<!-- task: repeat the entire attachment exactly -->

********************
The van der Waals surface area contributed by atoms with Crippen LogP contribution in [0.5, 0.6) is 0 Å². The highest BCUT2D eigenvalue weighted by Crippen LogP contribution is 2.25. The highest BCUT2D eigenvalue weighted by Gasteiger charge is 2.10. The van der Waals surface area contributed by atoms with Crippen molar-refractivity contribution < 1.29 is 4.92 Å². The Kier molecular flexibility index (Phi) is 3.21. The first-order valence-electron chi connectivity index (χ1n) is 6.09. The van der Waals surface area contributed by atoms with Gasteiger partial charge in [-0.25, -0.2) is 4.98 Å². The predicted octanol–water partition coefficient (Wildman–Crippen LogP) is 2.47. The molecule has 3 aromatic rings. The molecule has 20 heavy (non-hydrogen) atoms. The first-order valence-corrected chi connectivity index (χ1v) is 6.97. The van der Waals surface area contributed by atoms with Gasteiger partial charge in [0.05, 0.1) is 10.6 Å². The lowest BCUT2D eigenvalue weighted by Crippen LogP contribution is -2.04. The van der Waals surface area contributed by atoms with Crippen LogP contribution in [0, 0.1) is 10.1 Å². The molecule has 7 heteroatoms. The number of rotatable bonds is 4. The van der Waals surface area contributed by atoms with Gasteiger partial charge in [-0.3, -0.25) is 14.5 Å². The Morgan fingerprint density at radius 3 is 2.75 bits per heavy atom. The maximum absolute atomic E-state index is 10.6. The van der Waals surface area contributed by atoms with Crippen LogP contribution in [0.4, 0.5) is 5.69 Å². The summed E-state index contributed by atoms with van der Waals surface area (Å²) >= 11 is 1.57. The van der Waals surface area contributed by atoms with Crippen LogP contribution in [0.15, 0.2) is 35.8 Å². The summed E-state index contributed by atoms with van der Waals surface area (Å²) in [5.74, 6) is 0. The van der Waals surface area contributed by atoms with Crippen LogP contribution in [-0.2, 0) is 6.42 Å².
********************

The van der Waals surface area contributed by atoms with Crippen LogP contribution in [0.5, 0.6) is 0 Å². The highest BCUT2D eigenvalue weighted by Crippen LogP contribution is 2.25. The highest BCUT2D eigenvalue weighted by Gasteiger charge is 2.10. The van der Waals surface area contributed by atoms with Crippen molar-refractivity contribution < 1.29 is 4.92 Å². The Kier molecular flexibility index (Phi) is 3.21. The first-order valence-electron chi connectivity index (χ1n) is 6.09. The van der Waals surface area contributed by atoms with Gasteiger partial charge in [-0.25, -0.2) is 4.98 Å². The predicted octanol–water partition coefficient (Wildman–Crippen LogP) is 2.47. The molecule has 3 aromatic rings. The molecule has 20 heavy (non-hydrogen) atoms. The first-order valence-corrected chi connectivity index (χ1v) is 6.97. The van der Waals surface area contributed by atoms with Gasteiger partial charge in [0.05, 0.1) is 10.6 Å². The lowest BCUT2D eigenvalue weighted by Crippen LogP contribution is -2.04. The van der Waals surface area contributed by atoms with Crippen LogP contribution in [0, 0.1) is 10.1 Å². The molecule has 7 heteroatoms. The number of rotatable bonds is 4. The van der Waals surface area contributed by atoms with Gasteiger partial charge in [-0.3, -0.25) is 14.5 Å². The Morgan fingerprint density at radius 3 is 2.75 bits per heavy atom. The maximum absolute atomic E-state index is 10.6. The van der Waals surface area contributed by atoms with Crippen LogP contribution in [0.4, 0.5) is 5.69 Å². The summed E-state index contributed by atoms with van der Waals surface area (Å²) >= 11 is 1.57. The van der Waals surface area contributed by atoms with Crippen LogP contribution in [0.15, 0.2) is 35.8 Å². The summed E-state index contributed by atoms with van der Waals surface area (Å²) in [5.74, 6) is 0. The van der Waals surface area contributed by atoms with Crippen LogP contribution in [-0.2, 0) is 6.42 Å².